Michael KreponArms Control Implications of the War in Ukraine (I)

Quote of the week:

“Before you embark on a journey of revenge, dig two graves.”

Let’s start with the good news. We’re not out of the woods yet, but the war in Ukraine, like those preceding it, is again demonstrating that nuclear weapons are not useful in warfare. If Vladimir Putin authorizes a mushroom cloud in this war, he would lose more than he would gain. If he doesn’t, the norm of No Use will be reaffirmed. And arms control will have a future.

My claim that nuclear weapons have no military utility is supported by the historical record. If nuclear weapons were useful in warfare, they would have been used during the past three-quarters of a century. If national leaders truly believed that nuclear weapons were effective instruments of waging and winning wars, the combined efforts of deterrence and arms control would have failed.

Instead, leaders, regardless of nationality, whether democratic or autocratic, have concluded that it was best not to use their most symbolically freighted and powerful weapons in war. They rejected the precepts of nuclear war fighting and deterrence strategists. This historical record strongly suggests that, if national leaders — including assassins and mass murderers — remain in control of their faculties, they will do their utmost to avoid pressing the proverbial button.

The instinct to avoid Armageddon is reinforced by practical concerns. The battlefield use of nuclear weapons does not help ground forces seize and hold territory. Mushroom clouds get in the way of military operations. They transmogrify the first user into the devil incarnate.

Nuclear weapons don’t help win wars of aggression — even when one of the combatants doesn’t possess them. Nor do they deter other states from coming to the aid of a victimized state. The possession of nuclear weapons doesn’t prevent stalemate and loss. Neither does first use. The first use of a nuclear weapon since 1945 would be a sign of weakness or desperation, not strength.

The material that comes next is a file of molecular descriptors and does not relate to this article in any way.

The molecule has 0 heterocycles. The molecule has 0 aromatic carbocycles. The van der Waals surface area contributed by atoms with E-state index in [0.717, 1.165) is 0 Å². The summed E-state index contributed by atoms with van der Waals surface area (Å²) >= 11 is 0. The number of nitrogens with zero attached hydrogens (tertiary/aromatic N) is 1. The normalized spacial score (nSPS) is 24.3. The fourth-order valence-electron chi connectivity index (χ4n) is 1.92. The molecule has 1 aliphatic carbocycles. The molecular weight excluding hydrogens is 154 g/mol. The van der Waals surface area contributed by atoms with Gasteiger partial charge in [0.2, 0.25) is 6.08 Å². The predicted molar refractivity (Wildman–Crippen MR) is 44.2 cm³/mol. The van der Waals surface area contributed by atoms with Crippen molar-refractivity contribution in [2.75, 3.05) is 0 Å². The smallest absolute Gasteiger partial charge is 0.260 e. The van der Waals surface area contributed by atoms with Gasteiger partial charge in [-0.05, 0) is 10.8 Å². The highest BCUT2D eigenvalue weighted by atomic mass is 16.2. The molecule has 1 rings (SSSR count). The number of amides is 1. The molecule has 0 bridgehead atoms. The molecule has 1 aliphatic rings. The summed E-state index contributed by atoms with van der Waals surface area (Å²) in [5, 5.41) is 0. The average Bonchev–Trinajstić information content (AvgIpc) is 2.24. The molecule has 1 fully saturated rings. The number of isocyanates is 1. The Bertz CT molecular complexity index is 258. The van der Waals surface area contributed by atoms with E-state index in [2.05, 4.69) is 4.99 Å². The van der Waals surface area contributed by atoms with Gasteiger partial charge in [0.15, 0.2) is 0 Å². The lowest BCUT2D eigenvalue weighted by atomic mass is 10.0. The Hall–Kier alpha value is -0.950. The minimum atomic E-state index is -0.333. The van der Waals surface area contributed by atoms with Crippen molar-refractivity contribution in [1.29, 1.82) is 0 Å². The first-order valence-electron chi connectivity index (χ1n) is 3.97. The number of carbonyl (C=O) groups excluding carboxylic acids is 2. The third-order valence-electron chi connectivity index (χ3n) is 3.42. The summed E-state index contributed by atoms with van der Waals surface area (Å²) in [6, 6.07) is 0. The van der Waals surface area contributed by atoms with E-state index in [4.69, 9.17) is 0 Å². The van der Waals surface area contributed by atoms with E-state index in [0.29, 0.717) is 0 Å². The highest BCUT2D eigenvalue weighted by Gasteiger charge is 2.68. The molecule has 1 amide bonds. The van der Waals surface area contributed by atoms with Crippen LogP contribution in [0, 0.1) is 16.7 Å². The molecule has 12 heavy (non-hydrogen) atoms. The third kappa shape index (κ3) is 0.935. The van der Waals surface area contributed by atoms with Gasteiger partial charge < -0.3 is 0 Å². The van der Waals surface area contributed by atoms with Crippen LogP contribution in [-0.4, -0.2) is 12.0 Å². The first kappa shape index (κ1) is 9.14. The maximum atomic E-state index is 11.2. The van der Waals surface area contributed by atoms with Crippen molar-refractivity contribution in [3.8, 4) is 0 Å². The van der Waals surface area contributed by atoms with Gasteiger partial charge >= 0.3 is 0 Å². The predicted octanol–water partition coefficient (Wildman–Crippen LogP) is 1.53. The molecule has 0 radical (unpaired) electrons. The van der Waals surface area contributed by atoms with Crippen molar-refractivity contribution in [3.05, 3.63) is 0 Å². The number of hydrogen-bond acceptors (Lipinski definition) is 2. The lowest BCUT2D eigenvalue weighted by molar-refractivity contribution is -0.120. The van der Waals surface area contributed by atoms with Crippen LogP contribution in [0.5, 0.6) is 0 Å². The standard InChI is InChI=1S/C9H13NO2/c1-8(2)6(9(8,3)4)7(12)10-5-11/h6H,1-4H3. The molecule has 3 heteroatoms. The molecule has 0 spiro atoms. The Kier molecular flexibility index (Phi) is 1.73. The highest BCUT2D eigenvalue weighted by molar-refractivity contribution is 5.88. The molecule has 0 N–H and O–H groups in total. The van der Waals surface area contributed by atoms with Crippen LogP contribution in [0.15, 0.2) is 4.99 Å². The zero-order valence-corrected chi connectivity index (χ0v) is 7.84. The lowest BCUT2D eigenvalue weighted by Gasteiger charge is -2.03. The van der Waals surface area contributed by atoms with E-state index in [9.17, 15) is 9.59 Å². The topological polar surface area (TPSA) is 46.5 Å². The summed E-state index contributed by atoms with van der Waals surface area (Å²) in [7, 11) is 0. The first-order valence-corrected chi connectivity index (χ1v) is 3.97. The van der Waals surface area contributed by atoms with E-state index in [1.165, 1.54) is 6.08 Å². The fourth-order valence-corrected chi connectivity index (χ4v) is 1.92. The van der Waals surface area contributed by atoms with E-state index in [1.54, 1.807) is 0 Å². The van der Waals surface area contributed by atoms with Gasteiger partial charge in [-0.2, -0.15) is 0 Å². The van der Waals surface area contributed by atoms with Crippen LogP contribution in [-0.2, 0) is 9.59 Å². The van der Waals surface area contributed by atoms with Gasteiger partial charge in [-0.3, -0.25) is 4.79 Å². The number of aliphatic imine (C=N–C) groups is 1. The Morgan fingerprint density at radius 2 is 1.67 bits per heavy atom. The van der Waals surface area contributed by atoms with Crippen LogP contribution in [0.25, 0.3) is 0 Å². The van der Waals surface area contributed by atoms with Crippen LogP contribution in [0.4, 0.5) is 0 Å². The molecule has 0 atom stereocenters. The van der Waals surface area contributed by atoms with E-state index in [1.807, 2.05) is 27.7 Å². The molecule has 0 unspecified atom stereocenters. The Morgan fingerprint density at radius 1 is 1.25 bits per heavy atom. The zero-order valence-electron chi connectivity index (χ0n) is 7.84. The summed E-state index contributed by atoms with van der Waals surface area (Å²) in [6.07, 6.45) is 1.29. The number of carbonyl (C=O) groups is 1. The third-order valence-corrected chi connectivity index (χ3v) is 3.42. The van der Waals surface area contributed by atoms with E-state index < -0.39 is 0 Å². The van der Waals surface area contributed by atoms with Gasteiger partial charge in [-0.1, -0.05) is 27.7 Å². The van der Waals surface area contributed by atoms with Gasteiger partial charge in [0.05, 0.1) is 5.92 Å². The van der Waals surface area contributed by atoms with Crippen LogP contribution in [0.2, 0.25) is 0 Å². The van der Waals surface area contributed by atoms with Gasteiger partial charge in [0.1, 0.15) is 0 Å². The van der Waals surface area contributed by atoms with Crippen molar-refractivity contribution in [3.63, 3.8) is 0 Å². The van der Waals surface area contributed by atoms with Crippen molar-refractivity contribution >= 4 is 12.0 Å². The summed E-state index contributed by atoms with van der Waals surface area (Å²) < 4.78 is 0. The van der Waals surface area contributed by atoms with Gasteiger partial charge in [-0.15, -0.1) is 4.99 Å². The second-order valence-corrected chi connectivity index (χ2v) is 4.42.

Nuclear detonations change the nature of war, making it far more destructive. The extent of destruction depends on the ability of the combatants to agree upon escalation control.

The war in Ukraine clarifies that escalation control is hard even when one of the combatants does not possess the Bomb. It is more complicated when both combatants possess the Bomb. Escalation control between two nuclear-armed adversaries is an entirely speculative and unproven construct. It’s possible, but no one can reasonably depend on it.

We keep hearing from nuclear deterrence strategists about the advisability of fine-tuning countervailing capabilities by adding nuclear use options with lower yields and tailored weapon effects. We hear warnings about Moscow’s advantages in tactical nuclear weapons, and strident admonitions about the need to prioritize their inclusion in nuclear arms control negotiations.

Tactical nuclear weapons are indeed problematic. They are most definitely worth worrying about. But we also need to worry about those who, in the comfort of safe, contemplative spaces, postulate comparative advantage in nuclear war fighting scenarios. Granted, someone has to work in these spaces. But there are no essential truths to be found in the pursuit of refined nuclear war fighting capabilities. Nuclear deterrence doesn’t take nearly as much effort and expense as its backers presume.

The war in Ukraine once again reminds us of first principles and essential truths. One is that usable military capabilities are worth far more than costly weapons national leaders will try very hard not to use — no matter what their nuclear doctrines postulate regarding first use.

Two additional essential truths come in the form of “Do Nots.” Do Not waste human life and national power in conventional wars that cannot be won and ought not to be fought. And above all, Do Not use nuclear weapons in warfare. Or, in Ginni Thomas’s twisted parlance, Do Not release the Kraken.

By extending the norm of No Use through another harrowing war, it will become harder for the next leader to act on threats of first use. Not impossible, but harder. That’s how the nuclear taboo — the norm of No Use that we live by — has been strengthened, war after war, crisis after crisis.

Stigmatizing the threatener helps greatly. It would be good to make a habit of this. Diplomacy is essential. And as long as nuclear weapons exist, deterrence is, too. Diplomacy needs constant fine-tuning; nuclear deterrence, not so much.